A return to the starting lineup Tuesday night was the best remedy for St. Louis Cardinals rookie shortstop Aledmys Diaz as he continued to come to grips with the death of his close friend, Miami Marlins pitcher Jose Fernandez.
Fernandez, 24, died in a boating accident early Sunday morning. Diaz stayed in Chicago on Sunday night after the Cardinals completed their series agaisnt the Cubs, flew to Miami on Monday to attend a service for close friends and family of Fernandez, then returned to St. Louis and watched from the dugout as the Cardinals were pounded 15-2 by Cincinnati.
“I think the best way to honor him is to come here every day and play this game 100 percent. I think that’s what he would want,” said the 24-year-old Diaz, who grew up three houses away from Fernandez in Santa Clara, Cuba. “If I go out there and play 100 percent every day, I’ll give my team a chance to win.
“He loved this game. He liked to compete. Every time I have a chance to play a game, I’m going to go out there and give everything I can. ... We have to look at the legacy he gave us: Come here every day and have fun on the field. You have to have fun out there and be the best teammate you can be. That’s the way I’m looking at it right now.”
Diaz helped the Cardinals to a 12-5 win over Cincinnati with a grand slam in the fourth, one of five Cardinals home runs. Diaz was beckoned from the dugout by the fans and from the top step of the dugout doffed his helmet and looked to the sky.
Diaz said he woke up about 9:30 Sunday morning and noticed he had received an unusual number of texts. He immediately called his family, and his mom confirmed the the news about Fernandez. Diaz then began dealing with the shock.
“You can’t describe that. Even now, I can’t do that. It’s tough,” Diaz said. “I had to take a moment and start thinking (about it). It’s unbelievable what happened.”
Two of Fernandez’s friends also were killed in the accident, which occurred when the boat, traveling at a high rate of speed, crashed into a jetty.
Diaz was aware of Fernandez’s passion to be on the water, but said he had never spent time with Fernandez on a boat ride.
“I don’t like the sea,” Diaz said. “He loved it. He loved to be in the boat with his friends. It’s very sad that it happened.”
Diaz homered against Fernandez in the Cardinals’ 5-4 victory over the Marlins on July 28 at Marlins Park. The two were able to laugh about it.
“It’s a moment I’ll never forget,” Diaz said. “I talked to him two days after that and he told me, ‘Next year, I want to strike you out a few times.’”
Diaz was sidelined from Aug. 1 until Sept. 12 with a broken right thumb. Since he returned, he’s experienced shoulder soreness that has limited his availability.
“I feel good. I feel 100 percent,” Diaz said. “I think at this moment, you have to go out there and play. It’s a long season. You’re not going to be 100 percent every time. Right now, my team needs me.”
Cardinals manager Mike Matheny said Diaz will be “on a day-to-day watch.”
“We continue to let the trainers give us some feedback if something doesn’t look right,” he said. “It’s a position where you need to be sharp with your throws.”
Carpenter back in action
Matt Carpenter missed the game Monday but returned to the starting lineup Tuesday, playing second base and batting at the top of the Cardinals’ order. He was 1-for-4 with a home run.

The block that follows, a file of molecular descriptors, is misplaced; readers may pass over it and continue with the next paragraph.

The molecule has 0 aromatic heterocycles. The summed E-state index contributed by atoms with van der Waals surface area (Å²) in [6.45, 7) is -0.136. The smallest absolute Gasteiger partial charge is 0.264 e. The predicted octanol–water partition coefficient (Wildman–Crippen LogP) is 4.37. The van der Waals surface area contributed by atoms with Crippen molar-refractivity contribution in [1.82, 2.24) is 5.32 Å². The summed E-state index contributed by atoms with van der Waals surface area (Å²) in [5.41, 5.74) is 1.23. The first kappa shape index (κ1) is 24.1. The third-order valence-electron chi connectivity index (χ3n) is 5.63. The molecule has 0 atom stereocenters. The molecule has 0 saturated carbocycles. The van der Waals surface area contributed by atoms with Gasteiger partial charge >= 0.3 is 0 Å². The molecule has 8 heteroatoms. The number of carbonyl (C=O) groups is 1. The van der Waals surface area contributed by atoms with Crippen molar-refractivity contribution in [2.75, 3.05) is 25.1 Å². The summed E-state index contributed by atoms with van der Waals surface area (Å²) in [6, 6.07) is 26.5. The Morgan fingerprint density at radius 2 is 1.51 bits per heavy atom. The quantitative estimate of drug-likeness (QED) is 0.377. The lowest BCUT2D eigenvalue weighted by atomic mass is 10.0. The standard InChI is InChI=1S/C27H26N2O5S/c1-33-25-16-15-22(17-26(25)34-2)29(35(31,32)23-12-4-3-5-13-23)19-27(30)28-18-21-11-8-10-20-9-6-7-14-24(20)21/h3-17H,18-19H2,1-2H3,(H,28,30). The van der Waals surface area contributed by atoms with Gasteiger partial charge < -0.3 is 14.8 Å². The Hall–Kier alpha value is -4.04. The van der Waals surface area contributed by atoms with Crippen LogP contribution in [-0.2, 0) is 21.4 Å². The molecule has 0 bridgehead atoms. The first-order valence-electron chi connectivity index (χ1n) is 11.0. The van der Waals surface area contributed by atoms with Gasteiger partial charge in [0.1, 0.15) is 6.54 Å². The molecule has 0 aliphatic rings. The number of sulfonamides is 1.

Carpenter is dealing with soreness and inflammation in his right ring finger.
“We’re going to continue to watch him,” Cardinals manager Mike Matheny said. “The medical team keeps kind of working on him. This could be one of those things that’s going to nag him at times. Hopefully, he can square the ball up. It seems like when that happens, it doesn’t hurt too bad. Easier said than done.”
It’s looking more and more likely that left fielder Matt Holliday will not see playing time in the regular season because of the broken thumb on his right hand that still is sore.
Holliday has taken one live batting-practice session on the field and the Cardinals wanted him to take another, but that might not happen before the regular-season finale Sunday.
“To try to imagine him being cleared to be ready for a game, I think, would be difficult,” Cardinals General Manager John Mozeliak said. “But there’s still some level of hope, and at this point, he has not shut it down.”
If the Cardinals are able to make the playoffs, Holliday could be an option. There’s also the possibility he would be activated this weekend if the Cardinals believe he could pinch-hit.
The Cardinals won’t make a determination on their starter for the game at noon Saturday agaisnt Pittsburgh until later this week. Part of their decision will be based on whether they’re still in contention for a wild-card spot.
It would have been Jaime Garcia’s turn, but Garcia was lifted after an ineffective first inning Monday in which he allowed four hits, two of them home runs, and three stolen bases.
“We’re just going to have to wait and see,” Matheny said. “There’s not like a mystery pitcher we go grab. You guys see what we’ve got. Speculate away and you’re probably not far off. We’ll keep watching and seeing what’s going to give us our best chance.”
Kolten Wong injured his right shoulder when he slipped and fell while playing left field Friday in Chicago. Wong can hit, but his shoulder remains sore, making throwing difficult.
Wong received an injection in the shoulder Monday, Mozeliak said.
“He can swing the bat, but defensively he’s probably a day away,” Mozeliak said.